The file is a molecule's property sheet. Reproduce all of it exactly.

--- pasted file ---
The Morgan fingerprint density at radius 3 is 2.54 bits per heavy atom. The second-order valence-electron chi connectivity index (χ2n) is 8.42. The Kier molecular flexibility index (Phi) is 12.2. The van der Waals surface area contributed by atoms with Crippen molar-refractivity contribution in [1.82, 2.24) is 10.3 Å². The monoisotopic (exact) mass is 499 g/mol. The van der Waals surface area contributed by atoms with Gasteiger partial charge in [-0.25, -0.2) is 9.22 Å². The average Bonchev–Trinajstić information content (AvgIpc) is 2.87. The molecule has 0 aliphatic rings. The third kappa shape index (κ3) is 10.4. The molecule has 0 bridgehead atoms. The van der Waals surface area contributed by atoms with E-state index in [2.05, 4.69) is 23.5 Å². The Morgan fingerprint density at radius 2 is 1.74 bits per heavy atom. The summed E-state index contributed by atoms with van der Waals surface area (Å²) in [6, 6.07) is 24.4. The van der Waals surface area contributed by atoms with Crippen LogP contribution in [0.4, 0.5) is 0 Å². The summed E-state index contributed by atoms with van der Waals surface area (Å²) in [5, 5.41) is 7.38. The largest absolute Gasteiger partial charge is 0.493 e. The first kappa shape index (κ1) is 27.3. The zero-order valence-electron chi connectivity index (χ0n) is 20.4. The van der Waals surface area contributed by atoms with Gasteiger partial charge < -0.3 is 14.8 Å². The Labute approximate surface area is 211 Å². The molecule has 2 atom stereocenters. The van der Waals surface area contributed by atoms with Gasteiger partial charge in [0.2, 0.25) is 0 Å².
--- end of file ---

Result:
The Morgan fingerprint density at radius 3 is 2.54 bits per heavy atom. The second-order valence-electron chi connectivity index (χ2n) is 8.42. The Kier molecular flexibility index (Phi) is 12.2. The van der Waals surface area contributed by atoms with Crippen molar-refractivity contribution in [1.82, 2.24) is 10.3 Å². The monoisotopic (exact) mass is 499 g/mol. The van der Waals surface area contributed by atoms with Gasteiger partial charge in [-0.25, -0.2) is 9.22 Å². The average Bonchev–Trinajstić information content (AvgIpc) is 2.87. The molecule has 0 aliphatic rings. The third kappa shape index (κ3) is 10.4. The molecule has 0 bridgehead atoms. The van der Waals surface area contributed by atoms with E-state index in [2.05, 4.69) is 23.5 Å². The Morgan fingerprint density at radius 2 is 1.74 bits per heavy atom. The summed E-state index contributed by atoms with van der Waals surface area (Å²) in [6, 6.07) is 24.4. The van der Waals surface area contributed by atoms with Crippen LogP contribution in [0.4, 0.5) is 0 Å². The summed E-state index contributed by atoms with van der Waals surface area (Å²) in [5, 5.41) is 7.38. The largest absolute Gasteiger partial charge is 0.493 e. The first kappa shape index (κ1) is 27.3. The zero-order valence-electron chi connectivity index (χ0n) is 20.4. The van der Waals surface area contributed by atoms with Gasteiger partial charge < -0.3 is 14.8 Å². The Labute approximate surface area is 211 Å². The molecule has 2 atom stereocenters. The van der Waals surface area contributed by atoms with Gasteiger partial charge in [0.2, 0.25) is 0 Å².